“My daughter has got some very close friends who have stuck by her when she became unwell. Having this kind of support is so important.”
The connections you make - through relationships, places, or activities - can build a safety net for your physical and mental health.
People have always relied on friendships for companionship and support. Friends can prevent you from feeling lonely or isolated. When you know that a friend will listen to your problems and accept you just as you are, it can make you feel stronger and more grounded. Talking things over with a friend can give you a different point of view about what’s troubling you.
You may thrive on having many friends, or you may prefer being close to only one or two people. It can sometimes be better for your wellbeing to have one or two close friends than lots of acquaintances.
Friendships are dynamic; you can become closer or more distant with time, depending on the experiences you have together. The tough part is that making new friends and keeping up with old ones can sometimes feel more difficult if you’re struggling with your mental health.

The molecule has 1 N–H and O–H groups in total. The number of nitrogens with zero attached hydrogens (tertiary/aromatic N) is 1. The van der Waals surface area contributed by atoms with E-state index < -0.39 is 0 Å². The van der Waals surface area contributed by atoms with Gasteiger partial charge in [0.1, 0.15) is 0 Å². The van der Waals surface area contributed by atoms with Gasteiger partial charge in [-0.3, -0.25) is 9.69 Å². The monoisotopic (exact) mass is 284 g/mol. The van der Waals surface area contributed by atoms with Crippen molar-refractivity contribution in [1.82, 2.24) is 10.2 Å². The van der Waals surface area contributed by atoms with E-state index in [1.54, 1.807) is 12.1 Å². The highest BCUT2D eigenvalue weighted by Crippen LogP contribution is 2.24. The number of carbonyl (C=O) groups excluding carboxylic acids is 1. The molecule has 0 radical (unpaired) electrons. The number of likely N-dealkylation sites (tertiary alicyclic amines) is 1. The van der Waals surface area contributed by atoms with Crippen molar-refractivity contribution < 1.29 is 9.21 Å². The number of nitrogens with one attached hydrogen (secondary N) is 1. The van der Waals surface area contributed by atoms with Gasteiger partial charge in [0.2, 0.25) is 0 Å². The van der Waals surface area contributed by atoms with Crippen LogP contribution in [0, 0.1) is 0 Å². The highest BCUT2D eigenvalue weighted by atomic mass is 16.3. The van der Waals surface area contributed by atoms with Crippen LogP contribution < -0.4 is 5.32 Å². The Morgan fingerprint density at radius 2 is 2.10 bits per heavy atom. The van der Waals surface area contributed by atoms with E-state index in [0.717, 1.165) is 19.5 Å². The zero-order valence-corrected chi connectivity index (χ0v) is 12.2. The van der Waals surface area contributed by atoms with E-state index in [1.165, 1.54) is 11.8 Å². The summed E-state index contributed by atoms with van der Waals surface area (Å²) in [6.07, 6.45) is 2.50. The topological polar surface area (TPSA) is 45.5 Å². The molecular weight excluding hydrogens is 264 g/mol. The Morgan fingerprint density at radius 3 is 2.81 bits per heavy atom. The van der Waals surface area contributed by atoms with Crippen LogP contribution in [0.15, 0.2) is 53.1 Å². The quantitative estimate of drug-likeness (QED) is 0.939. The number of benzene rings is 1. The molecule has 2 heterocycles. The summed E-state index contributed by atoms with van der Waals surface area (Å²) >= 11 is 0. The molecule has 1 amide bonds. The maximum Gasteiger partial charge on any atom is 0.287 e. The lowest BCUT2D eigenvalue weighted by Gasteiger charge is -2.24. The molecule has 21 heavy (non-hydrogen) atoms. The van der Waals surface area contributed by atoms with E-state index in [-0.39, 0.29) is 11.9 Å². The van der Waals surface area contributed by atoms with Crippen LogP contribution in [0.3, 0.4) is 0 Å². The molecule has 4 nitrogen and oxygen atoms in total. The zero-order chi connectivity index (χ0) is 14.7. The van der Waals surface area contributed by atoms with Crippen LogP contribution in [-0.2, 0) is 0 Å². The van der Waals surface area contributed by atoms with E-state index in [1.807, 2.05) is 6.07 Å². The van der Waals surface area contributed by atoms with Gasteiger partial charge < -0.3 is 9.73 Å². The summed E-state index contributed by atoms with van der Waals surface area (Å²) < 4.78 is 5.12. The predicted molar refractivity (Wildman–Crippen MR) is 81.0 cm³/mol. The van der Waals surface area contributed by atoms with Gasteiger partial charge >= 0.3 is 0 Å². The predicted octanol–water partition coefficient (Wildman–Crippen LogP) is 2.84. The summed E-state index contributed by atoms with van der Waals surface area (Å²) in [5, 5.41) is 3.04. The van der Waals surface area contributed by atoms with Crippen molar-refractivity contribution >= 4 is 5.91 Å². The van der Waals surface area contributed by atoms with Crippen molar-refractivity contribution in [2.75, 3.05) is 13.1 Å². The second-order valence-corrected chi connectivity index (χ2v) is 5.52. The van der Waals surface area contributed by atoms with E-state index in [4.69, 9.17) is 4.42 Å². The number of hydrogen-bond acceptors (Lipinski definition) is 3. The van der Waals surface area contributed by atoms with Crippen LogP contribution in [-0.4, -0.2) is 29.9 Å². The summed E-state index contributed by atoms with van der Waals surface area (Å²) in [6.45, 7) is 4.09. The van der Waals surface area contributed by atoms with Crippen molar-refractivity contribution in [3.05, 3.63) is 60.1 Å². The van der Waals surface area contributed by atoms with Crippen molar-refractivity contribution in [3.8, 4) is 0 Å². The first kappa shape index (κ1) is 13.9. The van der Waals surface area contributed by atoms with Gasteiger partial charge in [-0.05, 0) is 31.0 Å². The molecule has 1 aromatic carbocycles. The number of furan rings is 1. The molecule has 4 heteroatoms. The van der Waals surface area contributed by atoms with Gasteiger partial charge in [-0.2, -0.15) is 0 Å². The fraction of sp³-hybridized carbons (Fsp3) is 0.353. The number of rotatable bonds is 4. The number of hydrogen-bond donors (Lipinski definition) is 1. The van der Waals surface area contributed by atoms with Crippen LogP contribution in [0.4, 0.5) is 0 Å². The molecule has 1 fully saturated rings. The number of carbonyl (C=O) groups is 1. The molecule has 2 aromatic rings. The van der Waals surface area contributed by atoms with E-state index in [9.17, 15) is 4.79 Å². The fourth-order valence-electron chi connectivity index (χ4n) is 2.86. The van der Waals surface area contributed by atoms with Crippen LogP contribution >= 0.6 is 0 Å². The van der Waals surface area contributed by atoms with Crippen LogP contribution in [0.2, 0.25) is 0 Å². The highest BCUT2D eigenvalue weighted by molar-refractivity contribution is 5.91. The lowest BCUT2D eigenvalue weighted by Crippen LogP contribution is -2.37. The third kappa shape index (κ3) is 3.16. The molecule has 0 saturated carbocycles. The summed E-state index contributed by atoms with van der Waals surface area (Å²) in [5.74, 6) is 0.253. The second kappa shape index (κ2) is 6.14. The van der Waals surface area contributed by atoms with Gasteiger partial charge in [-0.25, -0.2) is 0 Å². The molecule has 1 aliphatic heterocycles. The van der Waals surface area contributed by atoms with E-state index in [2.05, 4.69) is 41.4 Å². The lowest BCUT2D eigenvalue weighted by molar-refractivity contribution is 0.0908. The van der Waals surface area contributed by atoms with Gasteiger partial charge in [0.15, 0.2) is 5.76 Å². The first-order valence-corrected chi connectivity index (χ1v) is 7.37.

The beauty of friendship is that it works both ways. Giving support to a friend can be as good for your mental health and wellbeing as receiving it. If you want to help a friend through a rough time and you don’t know where to start, take a look at our page on supporting friends.
A closer look
Having friends may make you feel less anxious
Live longer and healthier with a network of friends
Learn how to recognise genuine friendships
Friends can influence your happiness and mental health
You might find online and phone-based mental health resources helpful. Some suggestions are below. You can find more with our Search tool.